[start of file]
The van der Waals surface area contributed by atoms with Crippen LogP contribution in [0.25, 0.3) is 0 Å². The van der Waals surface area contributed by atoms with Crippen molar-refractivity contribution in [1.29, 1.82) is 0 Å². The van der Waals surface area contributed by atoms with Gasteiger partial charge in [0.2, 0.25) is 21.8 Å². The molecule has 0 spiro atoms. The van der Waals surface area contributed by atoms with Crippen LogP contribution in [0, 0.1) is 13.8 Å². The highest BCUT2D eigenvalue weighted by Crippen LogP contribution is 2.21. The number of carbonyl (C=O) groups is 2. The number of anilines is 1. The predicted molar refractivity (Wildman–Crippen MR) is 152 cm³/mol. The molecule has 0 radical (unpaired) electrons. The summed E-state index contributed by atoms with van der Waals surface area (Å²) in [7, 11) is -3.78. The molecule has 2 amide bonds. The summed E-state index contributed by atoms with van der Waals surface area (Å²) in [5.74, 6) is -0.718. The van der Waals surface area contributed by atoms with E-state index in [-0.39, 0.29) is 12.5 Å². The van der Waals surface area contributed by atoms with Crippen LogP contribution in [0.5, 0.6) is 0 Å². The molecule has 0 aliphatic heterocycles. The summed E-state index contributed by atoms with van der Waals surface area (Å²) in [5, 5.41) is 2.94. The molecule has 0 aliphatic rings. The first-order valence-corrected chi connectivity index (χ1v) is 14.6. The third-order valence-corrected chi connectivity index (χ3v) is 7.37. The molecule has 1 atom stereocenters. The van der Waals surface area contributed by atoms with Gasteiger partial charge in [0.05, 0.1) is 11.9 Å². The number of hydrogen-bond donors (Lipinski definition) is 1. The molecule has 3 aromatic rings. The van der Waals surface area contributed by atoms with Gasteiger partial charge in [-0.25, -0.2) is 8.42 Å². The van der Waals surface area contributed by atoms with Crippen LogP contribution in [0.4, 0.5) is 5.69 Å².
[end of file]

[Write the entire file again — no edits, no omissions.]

The van der Waals surface area contributed by atoms with Crippen LogP contribution in [0.25, 0.3) is 0 Å². The van der Waals surface area contributed by atoms with Crippen molar-refractivity contribution in [1.29, 1.82) is 0 Å². The van der Waals surface area contributed by atoms with Gasteiger partial charge in [0.2, 0.25) is 21.8 Å². The molecule has 0 spiro atoms. The van der Waals surface area contributed by atoms with Crippen LogP contribution in [0, 0.1) is 13.8 Å². The highest BCUT2D eigenvalue weighted by Crippen LogP contribution is 2.21. The number of carbonyl (C=O) groups is 2. The number of anilines is 1. The predicted molar refractivity (Wildman–Crippen MR) is 152 cm³/mol. The molecule has 0 radical (unpaired) electrons. The summed E-state index contributed by atoms with van der Waals surface area (Å²) in [7, 11) is -3.78. The molecule has 2 amide bonds. The summed E-state index contributed by atoms with van der Waals surface area (Å²) in [5.74, 6) is -0.718. The van der Waals surface area contributed by atoms with E-state index in [-0.39, 0.29) is 12.5 Å². The van der Waals surface area contributed by atoms with Crippen LogP contribution in [0.5, 0.6) is 0 Å². The molecule has 0 aliphatic heterocycles. The summed E-state index contributed by atoms with van der Waals surface area (Å²) in [5, 5.41) is 2.94. The molecule has 0 aliphatic rings. The first-order valence-corrected chi connectivity index (χ1v) is 14.6. The third-order valence-corrected chi connectivity index (χ3v) is 7.37. The molecule has 1 atom stereocenters. The van der Waals surface area contributed by atoms with Gasteiger partial charge in [0.05, 0.1) is 11.9 Å². The number of hydrogen-bond donors (Lipinski definition) is 1. The molecule has 3 aromatic rings. The van der Waals surface area contributed by atoms with Gasteiger partial charge in [-0.25, -0.2) is 8.42 Å². The van der Waals surface area contributed by atoms with Crippen LogP contribution in [0.4, 0.5) is 5.69 Å².